If a loose figure figure is in a heat-sealed bag, and we remove it, it would receive an Uncirculated grade. If the figure is in a tape-sealed bag, we would have to remove it from the baggie for grading and casing and the grade would not be Uncirculated.
Click here for more information about sending in factory sealed cases for Uncirculated grading and screening.
Regarding AFA-graded items which have 3 sub-grades
The sub-grades for AFA are Card, Blister, and Figure or Box, Window, and Figure. The goal of sub-grades is to further define the condition of a particular figure. Once the grade has been established, the grader will then assign individual grades for the card/box, the blister/window, and the figure. The overall grade is NOT an average of these three grades.
Furthermore, the new criteria will help define conditions within a particular grade. By using this additional information, a collector can determine whether or not a figureâ€™s grade is borderline. Also, the new criteria will direct collectors to the part of the card that has the most damage. For example, a card that received an overall grade of 85 with a 90 Card, an 80 Blister, and a 90 Figure will show collectors that the blister has the most damage. A card that received an overall grade of 85 with an 85 Card, an 80 Blister, and an 80 Figure will show collectors that this particular piece is a low end 85.
Regarding the AFA Modern Grading Scale
AFA now recommends our Modern Grading Scale for all toys produced from 1995 to present. This scale has been designed to better rate the miniscule flaws which can differentiate newer and case fresh toys from one another. The AFA Modern Scale is a 10 point, single-tier scale developed to better gauge toys produced recently by offering additional high grade options for AFAâ€™s expert graders to choose from. The grades of 8.5, 9.0, 9.25, 9.5, 9.75, and 10 will be the most common grades for figures straight from a factory case. Under this new scale, AFA will be able to further separate items with small production and packing flaws from one another. Decades down the road, it very well could be that by collecting only high quality graded toys, a collector could better ensure that his figures would still represent true rarities within the collectible toy market, thus maximizing the potential of these toys providing a great return on investment.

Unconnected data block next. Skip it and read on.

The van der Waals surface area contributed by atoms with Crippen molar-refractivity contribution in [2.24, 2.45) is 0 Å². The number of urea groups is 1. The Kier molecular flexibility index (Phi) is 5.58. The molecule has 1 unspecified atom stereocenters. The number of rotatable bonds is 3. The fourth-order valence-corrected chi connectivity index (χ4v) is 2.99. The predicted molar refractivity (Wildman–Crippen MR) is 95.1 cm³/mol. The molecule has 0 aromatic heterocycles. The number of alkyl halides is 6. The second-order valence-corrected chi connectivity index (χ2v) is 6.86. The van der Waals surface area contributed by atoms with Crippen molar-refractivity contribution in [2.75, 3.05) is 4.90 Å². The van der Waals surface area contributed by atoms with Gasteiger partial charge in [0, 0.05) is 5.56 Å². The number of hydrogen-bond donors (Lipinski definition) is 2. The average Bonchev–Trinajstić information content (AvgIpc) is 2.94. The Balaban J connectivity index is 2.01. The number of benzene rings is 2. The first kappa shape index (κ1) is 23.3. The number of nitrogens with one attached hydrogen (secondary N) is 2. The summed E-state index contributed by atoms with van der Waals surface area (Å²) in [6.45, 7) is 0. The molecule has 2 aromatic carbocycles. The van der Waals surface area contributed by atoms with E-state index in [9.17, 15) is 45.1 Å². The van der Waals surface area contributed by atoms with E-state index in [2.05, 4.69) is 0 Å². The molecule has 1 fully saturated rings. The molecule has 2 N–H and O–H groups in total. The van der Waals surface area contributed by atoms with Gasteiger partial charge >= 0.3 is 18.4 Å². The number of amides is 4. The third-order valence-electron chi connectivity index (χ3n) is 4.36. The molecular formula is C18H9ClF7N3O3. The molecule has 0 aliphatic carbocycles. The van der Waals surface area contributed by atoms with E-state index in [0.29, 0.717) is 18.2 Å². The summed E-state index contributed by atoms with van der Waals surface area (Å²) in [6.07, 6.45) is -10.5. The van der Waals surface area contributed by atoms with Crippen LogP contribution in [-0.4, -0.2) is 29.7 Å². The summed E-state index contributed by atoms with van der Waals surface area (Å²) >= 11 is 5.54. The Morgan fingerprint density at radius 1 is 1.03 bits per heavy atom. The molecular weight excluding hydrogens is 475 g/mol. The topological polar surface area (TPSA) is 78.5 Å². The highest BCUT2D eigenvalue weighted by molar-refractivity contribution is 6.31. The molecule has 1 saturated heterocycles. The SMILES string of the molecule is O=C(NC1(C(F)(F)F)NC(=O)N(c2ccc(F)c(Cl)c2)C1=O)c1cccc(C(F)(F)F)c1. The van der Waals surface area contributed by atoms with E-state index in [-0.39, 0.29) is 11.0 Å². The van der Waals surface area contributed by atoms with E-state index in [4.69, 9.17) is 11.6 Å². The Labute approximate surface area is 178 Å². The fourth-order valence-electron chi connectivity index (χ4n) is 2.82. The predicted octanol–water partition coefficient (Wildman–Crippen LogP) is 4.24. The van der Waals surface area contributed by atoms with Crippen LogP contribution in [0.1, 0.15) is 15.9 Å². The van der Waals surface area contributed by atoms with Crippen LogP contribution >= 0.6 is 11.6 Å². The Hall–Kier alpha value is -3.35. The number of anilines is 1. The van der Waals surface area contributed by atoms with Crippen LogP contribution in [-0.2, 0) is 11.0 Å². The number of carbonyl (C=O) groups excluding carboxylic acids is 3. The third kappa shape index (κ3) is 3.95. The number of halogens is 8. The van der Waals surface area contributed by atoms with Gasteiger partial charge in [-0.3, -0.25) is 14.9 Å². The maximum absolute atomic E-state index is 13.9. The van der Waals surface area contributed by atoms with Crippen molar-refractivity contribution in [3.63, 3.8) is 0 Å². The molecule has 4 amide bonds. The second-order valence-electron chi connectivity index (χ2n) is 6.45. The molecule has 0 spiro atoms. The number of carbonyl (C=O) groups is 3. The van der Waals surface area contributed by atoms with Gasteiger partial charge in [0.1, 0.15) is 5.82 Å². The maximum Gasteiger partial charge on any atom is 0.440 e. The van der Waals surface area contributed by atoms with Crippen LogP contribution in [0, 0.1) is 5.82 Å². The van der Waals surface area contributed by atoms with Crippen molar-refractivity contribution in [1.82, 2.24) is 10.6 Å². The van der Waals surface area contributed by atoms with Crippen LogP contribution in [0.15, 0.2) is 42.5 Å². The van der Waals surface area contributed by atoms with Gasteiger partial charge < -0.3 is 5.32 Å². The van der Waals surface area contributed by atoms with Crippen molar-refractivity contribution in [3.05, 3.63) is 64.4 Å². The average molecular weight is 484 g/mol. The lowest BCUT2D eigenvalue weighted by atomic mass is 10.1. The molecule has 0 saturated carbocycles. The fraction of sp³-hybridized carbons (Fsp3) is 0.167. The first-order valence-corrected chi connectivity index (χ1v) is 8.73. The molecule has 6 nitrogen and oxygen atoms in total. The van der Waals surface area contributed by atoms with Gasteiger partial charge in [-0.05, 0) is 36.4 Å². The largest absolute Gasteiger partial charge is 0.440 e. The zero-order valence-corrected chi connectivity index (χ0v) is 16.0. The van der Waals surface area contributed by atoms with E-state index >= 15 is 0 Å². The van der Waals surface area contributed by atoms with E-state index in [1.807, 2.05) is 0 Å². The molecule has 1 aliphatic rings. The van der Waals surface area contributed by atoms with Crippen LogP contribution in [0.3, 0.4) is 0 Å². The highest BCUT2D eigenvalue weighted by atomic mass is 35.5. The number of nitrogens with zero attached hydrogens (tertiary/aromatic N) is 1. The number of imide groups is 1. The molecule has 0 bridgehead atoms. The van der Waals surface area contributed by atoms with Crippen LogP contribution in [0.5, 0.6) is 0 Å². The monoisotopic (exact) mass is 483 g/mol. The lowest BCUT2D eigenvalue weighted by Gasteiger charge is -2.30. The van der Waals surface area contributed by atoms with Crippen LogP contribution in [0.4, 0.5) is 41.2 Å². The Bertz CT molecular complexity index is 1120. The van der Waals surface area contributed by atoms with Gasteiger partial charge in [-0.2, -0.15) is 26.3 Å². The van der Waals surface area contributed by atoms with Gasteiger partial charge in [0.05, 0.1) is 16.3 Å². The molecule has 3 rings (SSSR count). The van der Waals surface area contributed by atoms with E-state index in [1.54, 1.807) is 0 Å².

NOTE: Customers who would like modern items graded on the 3-tier scale can have this done for the same cost as the modern scale through 01/01/2009. However, this Special Request must be noted on your submission form or your modern items will be graded using the newer modern scale by default.
Below is a list of defects which will reduce the overall grade in each sub-category.
The actual figure will be considered mint unless there exists a defect that detracts from its overall eye appeal. Defects include paint wear, discoloration, over-spray, fading or dismemberment. If the carded figure comes with a collector coin, trading card or other insert, they will also be rated against overall eye appeal.
The blister will be judged against dents, scratches, fading, yellowing, clouding, sticker residue, tearing, cuts, lifting, soiling, rub marks, crushing, gluing , factory cut and foreign items (ink mark or staple etc.).
The backer card will be judged against creasing, bending, rolling, tearing, scuffing, scratching, lifting, print marks, loss of gloss, soiling, discoloring, edge wear, nicks, punctures, ink or foreign markings, peg hole punch, tape repair, focus, price sticker, sticker tear, sticker residue, water damage, bubbling and attached foreign objects.
Price stickers are generally not considered major flaws, but only become a factor if curling, tearing, staining, picking, etc. of the sticker has occurred. The location of the sticker is also a factor, though most are placed in an area such as a corner that does not detract from the overall appearance of the card. Basically, the condition of the sticker factors into the card sub-grade, and from there into the overall grade of the piece.